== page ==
Don Quixote By Miguel de Cervantes Part 1: Chapter XXXIII-XXXIV

The sonnet pleased Camilla, and still more Anselmo, for he praised it and said the lady was excessively cruel who made no return for sincerity so manifest. On which Camilla said, "Then all that love-smitten poets say is true?"

"As poets they do not tell the truth," replied Lothario; "but as lovers they are not more defective in expression than they are truthful."

"There is no doubt of that," observed Anselmo, anxious to support and uphold Lothario's ideas with Camilla, who was as regardless of his design as she was deep in love with Lothario; and so taking delight in anything that was his, and knowing that his thoughts and writings had her for their object, and that she herself was the real Chloris, she asked him to repeat some other sonnet or verses if he recollected any.

"I do," replied Lothario, "but I do not think it as good as the first one, or, more correctly speaking, less bad; but you can easily judge, for it is this.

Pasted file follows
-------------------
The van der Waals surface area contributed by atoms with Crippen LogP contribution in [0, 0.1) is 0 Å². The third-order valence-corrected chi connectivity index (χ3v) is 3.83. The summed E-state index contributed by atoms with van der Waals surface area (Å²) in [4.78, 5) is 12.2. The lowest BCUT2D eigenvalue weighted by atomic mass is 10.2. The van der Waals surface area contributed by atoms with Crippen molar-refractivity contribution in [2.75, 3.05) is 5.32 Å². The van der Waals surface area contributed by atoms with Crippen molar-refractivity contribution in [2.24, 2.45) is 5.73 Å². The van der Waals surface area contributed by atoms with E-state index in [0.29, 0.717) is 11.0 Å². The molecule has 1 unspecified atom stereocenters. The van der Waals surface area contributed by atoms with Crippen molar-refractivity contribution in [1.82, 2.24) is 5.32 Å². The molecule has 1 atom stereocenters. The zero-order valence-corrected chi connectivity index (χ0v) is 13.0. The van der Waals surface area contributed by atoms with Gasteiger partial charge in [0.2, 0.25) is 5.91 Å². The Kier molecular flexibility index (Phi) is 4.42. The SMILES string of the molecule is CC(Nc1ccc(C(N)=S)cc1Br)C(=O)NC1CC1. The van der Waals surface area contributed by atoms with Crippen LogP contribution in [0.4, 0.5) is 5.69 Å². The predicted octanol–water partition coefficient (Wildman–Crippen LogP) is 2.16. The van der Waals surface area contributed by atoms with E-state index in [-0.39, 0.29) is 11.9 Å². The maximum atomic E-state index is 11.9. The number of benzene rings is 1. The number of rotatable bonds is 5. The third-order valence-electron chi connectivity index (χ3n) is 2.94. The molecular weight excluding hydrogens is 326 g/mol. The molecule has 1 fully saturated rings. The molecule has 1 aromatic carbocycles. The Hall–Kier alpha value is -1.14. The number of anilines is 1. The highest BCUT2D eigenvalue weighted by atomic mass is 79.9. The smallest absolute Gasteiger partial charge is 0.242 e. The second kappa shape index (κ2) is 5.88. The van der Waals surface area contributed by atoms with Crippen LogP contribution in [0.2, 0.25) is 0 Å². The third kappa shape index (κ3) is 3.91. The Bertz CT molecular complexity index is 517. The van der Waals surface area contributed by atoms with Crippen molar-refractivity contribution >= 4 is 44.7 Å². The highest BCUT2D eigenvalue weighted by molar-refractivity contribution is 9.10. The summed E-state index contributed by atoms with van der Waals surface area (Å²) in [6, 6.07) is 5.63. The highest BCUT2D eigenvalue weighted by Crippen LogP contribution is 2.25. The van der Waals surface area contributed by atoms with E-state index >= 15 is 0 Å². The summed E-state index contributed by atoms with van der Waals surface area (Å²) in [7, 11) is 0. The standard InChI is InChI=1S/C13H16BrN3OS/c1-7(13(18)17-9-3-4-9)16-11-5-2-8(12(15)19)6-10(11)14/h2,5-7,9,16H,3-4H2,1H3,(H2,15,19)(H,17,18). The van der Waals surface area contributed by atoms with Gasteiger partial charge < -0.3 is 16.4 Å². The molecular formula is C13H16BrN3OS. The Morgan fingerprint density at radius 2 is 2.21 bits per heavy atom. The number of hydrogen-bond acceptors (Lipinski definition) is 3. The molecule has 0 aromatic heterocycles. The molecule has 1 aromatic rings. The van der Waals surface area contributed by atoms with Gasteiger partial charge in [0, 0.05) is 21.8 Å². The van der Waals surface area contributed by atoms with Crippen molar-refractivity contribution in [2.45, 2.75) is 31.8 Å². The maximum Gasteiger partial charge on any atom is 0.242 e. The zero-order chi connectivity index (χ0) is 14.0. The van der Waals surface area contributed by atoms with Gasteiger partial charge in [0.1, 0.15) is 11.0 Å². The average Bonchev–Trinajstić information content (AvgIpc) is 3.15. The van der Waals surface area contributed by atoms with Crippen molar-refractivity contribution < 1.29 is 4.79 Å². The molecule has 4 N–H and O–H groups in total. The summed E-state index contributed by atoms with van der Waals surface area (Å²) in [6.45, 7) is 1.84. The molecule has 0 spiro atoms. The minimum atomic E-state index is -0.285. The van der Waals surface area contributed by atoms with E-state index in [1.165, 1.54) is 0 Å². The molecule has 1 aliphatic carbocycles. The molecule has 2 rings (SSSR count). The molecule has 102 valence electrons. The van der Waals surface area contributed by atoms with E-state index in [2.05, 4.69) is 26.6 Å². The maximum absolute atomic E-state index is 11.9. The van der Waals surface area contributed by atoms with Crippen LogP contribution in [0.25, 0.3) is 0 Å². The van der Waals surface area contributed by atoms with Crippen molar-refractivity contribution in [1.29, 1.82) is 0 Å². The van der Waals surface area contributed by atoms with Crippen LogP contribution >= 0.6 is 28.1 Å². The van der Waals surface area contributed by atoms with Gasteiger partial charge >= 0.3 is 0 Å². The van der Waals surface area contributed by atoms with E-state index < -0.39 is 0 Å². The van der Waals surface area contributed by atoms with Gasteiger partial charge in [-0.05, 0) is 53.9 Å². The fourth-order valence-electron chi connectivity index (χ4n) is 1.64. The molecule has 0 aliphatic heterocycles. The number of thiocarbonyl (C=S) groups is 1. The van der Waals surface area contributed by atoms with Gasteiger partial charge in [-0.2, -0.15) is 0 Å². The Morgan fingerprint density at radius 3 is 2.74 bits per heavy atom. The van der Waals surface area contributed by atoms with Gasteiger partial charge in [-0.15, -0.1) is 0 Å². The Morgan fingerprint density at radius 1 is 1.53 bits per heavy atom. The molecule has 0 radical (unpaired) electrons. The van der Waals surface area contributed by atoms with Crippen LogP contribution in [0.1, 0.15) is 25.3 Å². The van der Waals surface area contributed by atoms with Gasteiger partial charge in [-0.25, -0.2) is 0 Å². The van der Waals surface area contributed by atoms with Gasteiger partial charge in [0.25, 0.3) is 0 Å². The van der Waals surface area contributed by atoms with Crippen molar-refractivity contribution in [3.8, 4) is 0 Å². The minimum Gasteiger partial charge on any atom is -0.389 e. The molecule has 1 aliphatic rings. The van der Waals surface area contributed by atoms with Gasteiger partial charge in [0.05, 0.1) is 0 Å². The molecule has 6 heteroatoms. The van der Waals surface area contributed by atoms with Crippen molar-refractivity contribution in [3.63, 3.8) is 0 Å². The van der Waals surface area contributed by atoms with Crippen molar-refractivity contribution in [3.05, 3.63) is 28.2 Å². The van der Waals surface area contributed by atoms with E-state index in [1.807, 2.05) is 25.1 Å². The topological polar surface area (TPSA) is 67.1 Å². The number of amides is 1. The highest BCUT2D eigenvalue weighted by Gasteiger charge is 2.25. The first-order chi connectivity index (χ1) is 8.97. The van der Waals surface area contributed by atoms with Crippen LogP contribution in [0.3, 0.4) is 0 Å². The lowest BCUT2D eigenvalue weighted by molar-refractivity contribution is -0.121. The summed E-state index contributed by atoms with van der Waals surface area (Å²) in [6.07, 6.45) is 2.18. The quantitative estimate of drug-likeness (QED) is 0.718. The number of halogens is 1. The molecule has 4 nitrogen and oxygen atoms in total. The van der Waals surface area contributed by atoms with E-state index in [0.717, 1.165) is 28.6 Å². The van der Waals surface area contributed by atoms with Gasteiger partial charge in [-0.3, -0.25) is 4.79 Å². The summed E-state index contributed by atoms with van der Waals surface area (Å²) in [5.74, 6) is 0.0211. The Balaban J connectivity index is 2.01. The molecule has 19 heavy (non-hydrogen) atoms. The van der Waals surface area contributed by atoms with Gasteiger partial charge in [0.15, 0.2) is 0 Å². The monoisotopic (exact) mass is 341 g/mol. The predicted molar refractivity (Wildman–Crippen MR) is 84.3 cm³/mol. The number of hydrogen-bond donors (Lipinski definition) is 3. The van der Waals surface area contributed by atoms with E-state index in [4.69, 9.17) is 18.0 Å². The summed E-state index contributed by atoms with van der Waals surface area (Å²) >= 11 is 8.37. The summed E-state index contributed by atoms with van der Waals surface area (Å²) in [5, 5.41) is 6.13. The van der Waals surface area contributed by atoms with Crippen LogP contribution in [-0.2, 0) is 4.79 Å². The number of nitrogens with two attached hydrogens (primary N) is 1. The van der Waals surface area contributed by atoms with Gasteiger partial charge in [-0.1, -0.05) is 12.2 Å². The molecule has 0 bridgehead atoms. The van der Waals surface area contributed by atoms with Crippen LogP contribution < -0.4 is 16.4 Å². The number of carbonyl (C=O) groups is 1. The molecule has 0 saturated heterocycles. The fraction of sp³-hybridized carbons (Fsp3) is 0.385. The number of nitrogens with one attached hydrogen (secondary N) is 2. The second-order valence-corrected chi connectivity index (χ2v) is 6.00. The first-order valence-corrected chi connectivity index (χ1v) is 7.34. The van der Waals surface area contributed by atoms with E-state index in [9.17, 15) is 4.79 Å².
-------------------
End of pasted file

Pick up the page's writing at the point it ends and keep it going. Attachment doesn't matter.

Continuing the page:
I know that I am doomed; death is to me
As certain as that thou, ungrateful fair,
Dead at thy feet shouldst see me lying, ere
My heart repented of its love for thee.
If buried in oblivion I should be,
Bereft of life, fame, favour, even there
It would be found that I thy image bear
Deep graven in my breast for all to see.
This like some holy relic do I prize
To save me from the fate my truth entails,
Truth that to thy hard heart its vigour owes.
Alas for him that under lowering skies,
In peril o'er a trackless ocean sails,
Where neither friendly port nor pole-star shows."